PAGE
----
Throughout nature, there are many strange examples of parasites manipulating their hosts into changing their behavior for their own benefit. There are fungi species that make ants climb trees before exploding from their heads, others that hijack cicada mating season and make their butts fall off, and single-celled parasites that make rodents sexually attracted to cat pee. Researchers have now uncovered how a parasite called the hairworm manipulates their praying mantis hosts into leaping into bodies of water.
"I am originally an ecologist and had found that the infected hosts that jumped into water became very important seasonal energy source for aquatic predators (salmonid fishes) in Japanese forested streams," study author Takuya Sato, Associate Professor at Kobe University, Japan, told IFLScience. "It is one of the good examples to show how parasites (that are easily overlooked in ecological studies) are important in mediating ecosystem processes."
Hairworms (Chordodes sp.) start their life in rivers and ponds, where their larvae get into the bodies of aquatic insects. These insect hosts then grow wings and exit the water, where predators such as the praying mantis lie in wait. If an infected insect is eaten by a mantis, the hairworm will then proceed to grow and mature in its body.
However, to make their way back into the water to reproduce, the parasite needs to get creative, manipulating their hosts into taking a dip. How the parasite goes about this has not been found out by scientists for over a century, but new research published in Current Biology claims to have cracked it.
It was previously thought that the brightness of the light bouncing off the water is what lures in the mantids and other hairworm hosts – but this explanation does not account for other bright locations that the hosts are not attracted to. "Previous studies have suggested that the positive photo taxis found in crickets infected by hairworm is a key factor triggering the water-entry behavior. However, as a field biologist, I cannot understand why we have almost never found hairworms in shallow, bright water areas, such as puddles," Sato told IFLScience.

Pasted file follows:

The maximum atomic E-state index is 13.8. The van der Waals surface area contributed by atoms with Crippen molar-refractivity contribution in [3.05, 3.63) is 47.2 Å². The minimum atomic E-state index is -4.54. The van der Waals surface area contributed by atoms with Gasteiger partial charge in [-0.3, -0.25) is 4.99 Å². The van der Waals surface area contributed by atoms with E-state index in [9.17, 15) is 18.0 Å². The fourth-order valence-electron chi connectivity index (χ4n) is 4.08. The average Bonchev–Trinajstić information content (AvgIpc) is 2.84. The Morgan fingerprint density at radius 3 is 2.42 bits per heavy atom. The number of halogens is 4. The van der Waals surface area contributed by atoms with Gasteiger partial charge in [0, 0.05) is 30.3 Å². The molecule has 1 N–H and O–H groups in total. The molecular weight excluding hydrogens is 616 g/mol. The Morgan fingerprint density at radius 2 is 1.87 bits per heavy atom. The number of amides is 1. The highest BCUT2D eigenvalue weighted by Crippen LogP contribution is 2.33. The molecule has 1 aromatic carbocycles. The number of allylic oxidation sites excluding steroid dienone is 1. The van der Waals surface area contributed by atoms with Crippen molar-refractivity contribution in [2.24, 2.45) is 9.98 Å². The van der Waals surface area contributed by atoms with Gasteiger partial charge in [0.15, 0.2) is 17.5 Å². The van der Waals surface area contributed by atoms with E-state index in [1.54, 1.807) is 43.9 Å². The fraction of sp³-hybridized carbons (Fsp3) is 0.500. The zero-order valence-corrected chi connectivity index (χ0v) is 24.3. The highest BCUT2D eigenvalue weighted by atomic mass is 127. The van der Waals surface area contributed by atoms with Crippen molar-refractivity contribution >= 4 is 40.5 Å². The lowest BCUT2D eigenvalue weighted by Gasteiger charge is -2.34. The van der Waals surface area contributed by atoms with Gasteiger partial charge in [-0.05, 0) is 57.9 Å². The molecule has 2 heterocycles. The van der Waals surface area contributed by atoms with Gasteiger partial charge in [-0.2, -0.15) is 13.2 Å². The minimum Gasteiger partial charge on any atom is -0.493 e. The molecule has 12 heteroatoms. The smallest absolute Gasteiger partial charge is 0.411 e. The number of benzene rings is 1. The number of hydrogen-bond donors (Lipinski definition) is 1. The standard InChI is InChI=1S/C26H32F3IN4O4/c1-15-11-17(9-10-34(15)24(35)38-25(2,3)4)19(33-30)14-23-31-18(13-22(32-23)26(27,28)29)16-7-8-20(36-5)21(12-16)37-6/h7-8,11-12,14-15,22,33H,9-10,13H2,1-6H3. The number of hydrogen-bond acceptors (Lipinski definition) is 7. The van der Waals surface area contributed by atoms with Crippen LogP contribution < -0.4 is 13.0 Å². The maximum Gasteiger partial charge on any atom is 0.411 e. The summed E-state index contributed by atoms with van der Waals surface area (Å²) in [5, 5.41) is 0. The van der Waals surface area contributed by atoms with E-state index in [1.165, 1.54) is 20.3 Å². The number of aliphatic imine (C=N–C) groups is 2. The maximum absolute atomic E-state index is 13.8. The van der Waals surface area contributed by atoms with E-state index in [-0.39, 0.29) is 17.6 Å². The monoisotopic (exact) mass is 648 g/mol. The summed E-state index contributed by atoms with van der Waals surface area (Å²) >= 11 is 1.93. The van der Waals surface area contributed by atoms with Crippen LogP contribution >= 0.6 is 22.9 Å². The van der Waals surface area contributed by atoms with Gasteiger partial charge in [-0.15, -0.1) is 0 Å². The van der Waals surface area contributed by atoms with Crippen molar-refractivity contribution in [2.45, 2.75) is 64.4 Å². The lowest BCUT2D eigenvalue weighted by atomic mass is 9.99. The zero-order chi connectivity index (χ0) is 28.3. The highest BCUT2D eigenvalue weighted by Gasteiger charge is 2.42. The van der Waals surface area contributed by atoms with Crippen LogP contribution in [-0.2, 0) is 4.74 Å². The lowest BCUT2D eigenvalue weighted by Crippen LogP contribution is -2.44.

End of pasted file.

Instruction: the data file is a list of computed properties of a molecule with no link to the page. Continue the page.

Instead, the researchers hypothesize that the attraction is down to the polarization of the reflected light.
Light is an electromagnetic wave that that oscillates up and down perpendicular to its direction of movement. Normally, the wave can oscillate in any orientation, but polarized light only wiggles in one plane. Light reflected off water is mostly horizontally polarized, and previous research has suggested that insects can use this property of light to detect water, either to avoid it or seek it out.
The researchers conducted two different experiments using the praying mantis species Hierodula patellifera. First, the insects were placed in the middle of a cylinder that produced polarized light at one end and non-polarized light at the other. It was observed that after 10 minutes, mantids infected with hairworm were more likely to gravitate towards the polarized light than their uninfected counterparts. Interestingly, this was not observed when the light was vertically polarized rather than horizontally.
The study then moved outdoors to a mesh enclosure containing two pools. One pool was deep and dimly reflected horizontally polarized light, and the other was shallow and had a stronger light reflection that was only weakly polarized. They then released 31 infected mantids and 19 uninfected mantids into a tree between the two pools and observed the aftermath via video. Of the 16 infected mantids that leapt into the water, 14 chose to enter the pool reflecting horizontally polarized light. Only one uninfected mantis decided to take a swim.
Some of the results of the study also suggest that the circadian cycle has a part to play in this parasitic behavior alteration. The insects were observed in the lab to walk around more at noon, and many of the insects that entered the water did so around midday. This indicates that not only do hairworms induce their hosts to take the plunge, they may also make them do so at a certain time of day.
Now the researchers know what makes the infected mantises dive into the water, the next step is understanding the neural mechanism behind this behavior. "The neurological pathways for animals to perceive the polarized light in ventral rim area (not dorsal rim area that is well known to perceive the celestial light) is currently a hot topic in the animal vision neuroscience," said Sato. "We hope that understanding the mechanisms will help to make interesting progress on the animal vision neuroscience in general."